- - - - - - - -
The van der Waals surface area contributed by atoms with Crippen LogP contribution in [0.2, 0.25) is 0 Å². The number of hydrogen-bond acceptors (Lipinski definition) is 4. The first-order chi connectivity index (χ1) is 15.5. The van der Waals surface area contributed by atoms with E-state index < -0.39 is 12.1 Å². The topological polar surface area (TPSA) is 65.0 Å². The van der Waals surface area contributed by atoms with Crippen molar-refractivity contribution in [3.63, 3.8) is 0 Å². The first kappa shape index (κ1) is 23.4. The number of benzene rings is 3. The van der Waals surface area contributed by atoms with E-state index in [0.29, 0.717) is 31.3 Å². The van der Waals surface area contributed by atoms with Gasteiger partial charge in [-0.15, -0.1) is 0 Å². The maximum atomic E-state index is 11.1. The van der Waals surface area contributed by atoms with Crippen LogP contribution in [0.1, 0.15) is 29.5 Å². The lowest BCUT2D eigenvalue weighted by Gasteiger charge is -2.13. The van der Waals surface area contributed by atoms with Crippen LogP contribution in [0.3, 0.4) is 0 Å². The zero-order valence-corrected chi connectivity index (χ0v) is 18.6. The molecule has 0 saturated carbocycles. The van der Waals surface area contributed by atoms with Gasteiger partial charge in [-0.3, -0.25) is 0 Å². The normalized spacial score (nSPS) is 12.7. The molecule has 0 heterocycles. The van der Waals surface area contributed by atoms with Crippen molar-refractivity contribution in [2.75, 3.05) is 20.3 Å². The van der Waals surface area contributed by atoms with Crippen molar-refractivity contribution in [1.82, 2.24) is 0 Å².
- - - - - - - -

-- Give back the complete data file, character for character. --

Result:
The van der Waals surface area contributed by atoms with Crippen LogP contribution in [0.2, 0.25) is 0 Å². The number of hydrogen-bond acceptors (Lipinski definition) is 4. The first-order chi connectivity index (χ1) is 15.5. The van der Waals surface area contributed by atoms with E-state index < -0.39 is 12.1 Å². The topological polar surface area (TPSA) is 65.0 Å². The van der Waals surface area contributed by atoms with Crippen molar-refractivity contribution in [3.63, 3.8) is 0 Å². The first kappa shape index (κ1) is 23.4. The number of benzene rings is 3. The van der Waals surface area contributed by atoms with E-state index in [0.29, 0.717) is 31.3 Å². The van der Waals surface area contributed by atoms with Gasteiger partial charge in [-0.15, -0.1) is 0 Å². The maximum atomic E-state index is 11.1. The van der Waals surface area contributed by atoms with Crippen LogP contribution in [0.1, 0.15) is 29.5 Å². The lowest BCUT2D eigenvalue weighted by Gasteiger charge is -2.13. The van der Waals surface area contributed by atoms with Crippen LogP contribution in [0.3, 0.4) is 0 Å². The zero-order valence-corrected chi connectivity index (χ0v) is 18.6. The molecule has 0 saturated carbocycles. The van der Waals surface area contributed by atoms with Gasteiger partial charge in [-0.3, -0.25) is 0 Å². The normalized spacial score (nSPS) is 12.7. The molecule has 0 heterocycles. The van der Waals surface area contributed by atoms with Crippen molar-refractivity contribution in [2.75, 3.05) is 20.3 Å². The van der Waals surface area contributed by atoms with Crippen molar-refractivity contribution in [1.82, 2.24) is 0 Å².